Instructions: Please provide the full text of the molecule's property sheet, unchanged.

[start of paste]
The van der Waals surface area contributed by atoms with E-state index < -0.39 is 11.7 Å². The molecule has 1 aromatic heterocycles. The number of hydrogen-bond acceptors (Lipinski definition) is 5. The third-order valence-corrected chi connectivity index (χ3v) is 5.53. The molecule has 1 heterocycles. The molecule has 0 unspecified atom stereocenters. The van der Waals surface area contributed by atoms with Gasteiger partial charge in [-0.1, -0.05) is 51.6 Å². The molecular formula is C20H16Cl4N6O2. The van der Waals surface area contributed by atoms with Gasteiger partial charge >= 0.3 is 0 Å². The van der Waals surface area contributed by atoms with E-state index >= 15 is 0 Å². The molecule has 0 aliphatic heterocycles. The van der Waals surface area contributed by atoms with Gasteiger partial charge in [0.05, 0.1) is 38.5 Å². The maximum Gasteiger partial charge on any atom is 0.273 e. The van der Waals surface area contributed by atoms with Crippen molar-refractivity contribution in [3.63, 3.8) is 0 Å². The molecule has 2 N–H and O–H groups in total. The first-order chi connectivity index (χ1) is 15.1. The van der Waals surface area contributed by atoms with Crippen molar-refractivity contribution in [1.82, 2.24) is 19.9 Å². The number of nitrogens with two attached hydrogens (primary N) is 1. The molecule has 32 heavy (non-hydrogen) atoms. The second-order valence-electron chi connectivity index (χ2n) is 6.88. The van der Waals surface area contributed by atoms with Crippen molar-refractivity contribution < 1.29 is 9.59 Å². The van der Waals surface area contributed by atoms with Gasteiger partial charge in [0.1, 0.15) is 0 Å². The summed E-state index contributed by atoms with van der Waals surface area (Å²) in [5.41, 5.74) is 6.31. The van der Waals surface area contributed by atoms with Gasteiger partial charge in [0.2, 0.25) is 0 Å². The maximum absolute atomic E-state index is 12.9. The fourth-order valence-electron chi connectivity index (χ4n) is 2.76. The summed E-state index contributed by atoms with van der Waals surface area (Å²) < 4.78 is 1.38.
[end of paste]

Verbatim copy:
The van der Waals surface area contributed by atoms with E-state index < -0.39 is 11.7 Å². The molecule has 1 aromatic heterocycles. The number of hydrogen-bond acceptors (Lipinski definition) is 5. The third-order valence-corrected chi connectivity index (χ3v) is 5.53. The molecule has 1 heterocycles. The molecule has 0 unspecified atom stereocenters. The van der Waals surface area contributed by atoms with Gasteiger partial charge in [-0.1, -0.05) is 51.6 Å². The molecular formula is C20H16Cl4N6O2. The van der Waals surface area contributed by atoms with Gasteiger partial charge >= 0.3 is 0 Å². The van der Waals surface area contributed by atoms with E-state index >= 15 is 0 Å². The molecule has 0 aliphatic heterocycles. The van der Waals surface area contributed by atoms with Gasteiger partial charge in [0.05, 0.1) is 38.5 Å². The maximum Gasteiger partial charge on any atom is 0.273 e. The van der Waals surface area contributed by atoms with Crippen molar-refractivity contribution in [3.63, 3.8) is 0 Å². The molecule has 2 N–H and O–H groups in total. The first-order chi connectivity index (χ1) is 15.1. The van der Waals surface area contributed by atoms with Crippen molar-refractivity contribution in [1.82, 2.24) is 19.9 Å². The number of nitrogens with two attached hydrogens (primary N) is 1. The molecule has 32 heavy (non-hydrogen) atoms. The second-order valence-electron chi connectivity index (χ2n) is 6.88. The van der Waals surface area contributed by atoms with Crippen molar-refractivity contribution < 1.29 is 9.59 Å². The van der Waals surface area contributed by atoms with Gasteiger partial charge in [0.1, 0.15) is 0 Å². The summed E-state index contributed by atoms with van der Waals surface area (Å²) in [5.41, 5.74) is 6.31. The van der Waals surface area contributed by atoms with Gasteiger partial charge in [0.2, 0.25) is 0 Å². The maximum absolute atomic E-state index is 12.9. The fourth-order valence-electron chi connectivity index (χ4n) is 2.76. The summed E-state index contributed by atoms with van der Waals surface area (Å²) < 4.78 is 1.38.